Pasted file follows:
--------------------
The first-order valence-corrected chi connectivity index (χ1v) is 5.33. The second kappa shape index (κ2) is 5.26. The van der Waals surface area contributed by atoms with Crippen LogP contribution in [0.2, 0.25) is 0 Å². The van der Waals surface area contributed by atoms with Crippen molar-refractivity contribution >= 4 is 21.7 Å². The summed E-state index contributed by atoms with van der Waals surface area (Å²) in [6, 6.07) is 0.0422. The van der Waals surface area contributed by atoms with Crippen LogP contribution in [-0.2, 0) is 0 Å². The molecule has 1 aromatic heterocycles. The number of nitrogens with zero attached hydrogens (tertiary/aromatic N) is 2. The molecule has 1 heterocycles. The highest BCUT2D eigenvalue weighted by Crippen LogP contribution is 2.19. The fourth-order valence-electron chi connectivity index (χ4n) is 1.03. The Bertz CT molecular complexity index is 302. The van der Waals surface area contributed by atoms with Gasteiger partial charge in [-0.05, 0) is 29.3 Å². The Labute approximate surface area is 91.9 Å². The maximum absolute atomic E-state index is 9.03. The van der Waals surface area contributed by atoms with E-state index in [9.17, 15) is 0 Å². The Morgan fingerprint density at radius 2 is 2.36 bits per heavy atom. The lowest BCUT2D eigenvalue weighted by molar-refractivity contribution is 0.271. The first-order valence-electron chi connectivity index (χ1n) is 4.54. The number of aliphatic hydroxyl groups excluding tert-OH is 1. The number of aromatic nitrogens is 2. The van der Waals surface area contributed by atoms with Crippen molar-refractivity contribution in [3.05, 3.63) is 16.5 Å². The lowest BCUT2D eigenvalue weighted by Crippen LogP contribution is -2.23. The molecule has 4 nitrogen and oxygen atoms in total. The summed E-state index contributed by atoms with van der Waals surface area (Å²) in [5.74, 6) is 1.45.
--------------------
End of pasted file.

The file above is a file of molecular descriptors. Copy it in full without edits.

The first-order valence-corrected chi connectivity index (χ1v) is 5.33. The second kappa shape index (κ2) is 5.26. The van der Waals surface area contributed by atoms with Crippen LogP contribution in [0.2, 0.25) is 0 Å². The van der Waals surface area contributed by atoms with Crippen molar-refractivity contribution >= 4 is 21.7 Å². The summed E-state index contributed by atoms with van der Waals surface area (Å²) in [6, 6.07) is 0.0422. The van der Waals surface area contributed by atoms with Crippen LogP contribution in [-0.2, 0) is 0 Å². The molecule has 1 aromatic heterocycles. The number of nitrogens with zero attached hydrogens (tertiary/aromatic N) is 2. The molecule has 1 heterocycles. The highest BCUT2D eigenvalue weighted by Crippen LogP contribution is 2.19. The fourth-order valence-electron chi connectivity index (χ4n) is 1.03. The Bertz CT molecular complexity index is 302. The van der Waals surface area contributed by atoms with Gasteiger partial charge in [-0.05, 0) is 29.3 Å². The Labute approximate surface area is 91.9 Å². The maximum absolute atomic E-state index is 9.03. The van der Waals surface area contributed by atoms with E-state index in [9.17, 15) is 0 Å². The Morgan fingerprint density at radius 2 is 2.36 bits per heavy atom. The lowest BCUT2D eigenvalue weighted by molar-refractivity contribution is 0.271. The first-order valence-electron chi connectivity index (χ1n) is 4.54. The number of aliphatic hydroxyl groups excluding tert-OH is 1. The number of aromatic nitrogens is 2. The van der Waals surface area contributed by atoms with Crippen molar-refractivity contribution in [3.05, 3.63) is 16.5 Å². The lowest BCUT2D eigenvalue weighted by Crippen LogP contribution is -2.23. The molecule has 4 nitrogen and oxygen atoms in total. The summed E-state index contributed by atoms with van der Waals surface area (Å²) in [5.74, 6) is 1.45.